Christian Cleberg

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Password Security

Coding Security

Users

> Why does it matter?

Information security, including passwords and identities, has become one of the most important digital highlights of the last decade. With billions of people affected by data breaches every year, there's a greater need to introduce strong information security systems. If you think you've been part of a breach or you want to check and see, you can use Have I Been Pwned to see if your email has been involved in any public breaches. Remember that there's a possibility that a company experienced a breach and did not report it to anyone.

> How do I protect myself?

The first place to start with any personal security check-up is to gather a list of all the different websites, apps, or programs that require you to have login credentials. Optionally, once you know where your information is being stored, you can sort the list from the most-important items such as banks or government logins to less important items such as your favorite meme site. You will want to ensure that your critical logins are secure before getting to the others.

Once you think you have a good idea of all your different authentication methods, I recommend using a password manager such as Bitwarden. Using a password manager allows you to automatically save your logins, create randomized passwords, and transfer passwords across devices. However, you'll need to memorize your "master password" that allows you to open the password manager. It's important to make this something hard to guess since it would allow anyone who has it to access every password you've stored in there.

Once you've stored your passwords, make sure you continually check-up on your account and make sure you aren't following bad password practices. Krebs on Security has a great blog post on password recommendations. Any time that a data breach happens, make sure you check to see if you were included and if you need to reset any account passwords.

Developers

> What are the basic requirements?

When developing any password-protected application, there are a few basic rules that anyone should follow even if they do not follow any official guidelines such as NIST. The foremost practice is to require users to use passwords that are 8 characters or long and cannot easily be guessed. This sounds extremely simple but it requires quite a few different strategies. First, the application should check the potential passwords against a dictionary of insecure passwords such password, 1234abc, or application_name.

Next, the application should offer guidance on the strength of passwords being entered during enrollment. Further, NIST officially recommends not implementing any composition rules that make passwords hard to remember (e.g. passwords with letters, numbers, and special characters) and instead encouraging the use of long phrases which can include spaces. It should be noted that to be able to keep spaces within passwords, all unicode characters should be supported and passwords should not be truncated.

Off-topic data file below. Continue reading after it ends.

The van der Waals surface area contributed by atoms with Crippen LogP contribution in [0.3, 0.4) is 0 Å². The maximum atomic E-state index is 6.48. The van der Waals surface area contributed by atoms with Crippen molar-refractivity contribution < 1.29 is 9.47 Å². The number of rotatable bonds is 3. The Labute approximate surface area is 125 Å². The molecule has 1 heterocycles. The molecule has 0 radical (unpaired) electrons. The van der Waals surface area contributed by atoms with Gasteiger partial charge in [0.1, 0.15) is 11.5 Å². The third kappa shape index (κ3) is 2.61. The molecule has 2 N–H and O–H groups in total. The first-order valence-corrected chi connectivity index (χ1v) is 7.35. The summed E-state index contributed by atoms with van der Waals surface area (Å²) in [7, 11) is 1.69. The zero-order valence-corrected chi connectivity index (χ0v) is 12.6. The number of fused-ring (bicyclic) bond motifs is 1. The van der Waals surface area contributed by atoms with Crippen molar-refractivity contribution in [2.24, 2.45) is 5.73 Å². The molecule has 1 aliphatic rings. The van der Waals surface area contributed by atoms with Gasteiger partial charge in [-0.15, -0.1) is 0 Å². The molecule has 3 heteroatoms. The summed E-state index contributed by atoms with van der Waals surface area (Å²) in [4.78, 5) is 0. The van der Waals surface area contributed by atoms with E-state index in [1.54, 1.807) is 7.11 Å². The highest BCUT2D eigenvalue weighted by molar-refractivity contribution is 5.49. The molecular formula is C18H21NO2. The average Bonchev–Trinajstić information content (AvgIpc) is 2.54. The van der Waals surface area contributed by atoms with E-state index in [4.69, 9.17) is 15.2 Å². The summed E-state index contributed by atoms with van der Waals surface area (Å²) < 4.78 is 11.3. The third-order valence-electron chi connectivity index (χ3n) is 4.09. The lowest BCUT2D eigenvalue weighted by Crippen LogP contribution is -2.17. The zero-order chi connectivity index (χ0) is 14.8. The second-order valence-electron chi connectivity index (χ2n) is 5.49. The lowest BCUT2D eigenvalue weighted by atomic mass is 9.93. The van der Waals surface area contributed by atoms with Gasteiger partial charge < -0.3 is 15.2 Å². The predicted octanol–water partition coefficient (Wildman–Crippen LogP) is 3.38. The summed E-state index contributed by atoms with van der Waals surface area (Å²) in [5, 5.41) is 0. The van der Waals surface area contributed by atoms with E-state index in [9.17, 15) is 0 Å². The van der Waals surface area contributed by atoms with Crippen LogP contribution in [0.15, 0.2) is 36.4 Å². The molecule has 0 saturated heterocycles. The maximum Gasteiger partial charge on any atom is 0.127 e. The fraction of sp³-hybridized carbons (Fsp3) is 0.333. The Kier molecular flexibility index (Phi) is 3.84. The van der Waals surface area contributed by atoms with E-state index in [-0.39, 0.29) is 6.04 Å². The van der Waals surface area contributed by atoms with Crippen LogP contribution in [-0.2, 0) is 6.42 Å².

> What does NIST recommend?

The National Institute of Standards and Technology (NIST) in the US Department of Commerce regularly publishes information around information security and digital identity guidelines. Recently, NIST published Special Publication 800-63B: Digital Identity Guidelines and Authentication and Lifecycle Management.

A Memorized Secret authenticator — commonly referred to as a password or, if numeric, a PIN — is a secret value intended to be chosen and memorized by the user. Memorized secrets need to be of sufficient complexity and secrecy that it would be impractical for an attacker to guess or otherwise discover the correct secret value. A memorized secret is something you know.

- NIST Special Publication 800-63B

NIST offers a lot of guidance on passwords, but I'm going to highlight just a few of the important factors:

  • Require passwords to be a minimum of 8 characters (6 characters if randomly generated and be generated using an approved random bit generator).
  • Compare potential passwords against a list that contains values known to be commonly-used, expected, or compromised.
  • Offer guidance on password strength, such as a strength meter.
  • Implement a rate-limiting mechanism to limit the number of failed authentication attempts for each user account.
  • Do not require composition rules for passwords and do not require passwords to be changed periodically (unless compromised).
  • Allow pasting of user identification and passwords to facilitate the use of password managers.
  • Allow users to view the password as it is being entered.
  • Use secure forms of communication and storage, including salting and hashing passwords using a one-way key derivation function.

NIST offers further guidance on other devices that require specific security policies, querying for passwords, and more. All of the information discussed so far comes from NIST Special Publication 800-63B but NIST offers a lot of information on digital identities, enrollment, identitity proofing, pwuthentication, lifecycle management, federation, and assertions in the total NIST SP 800-63: Digital Identity Guidelines.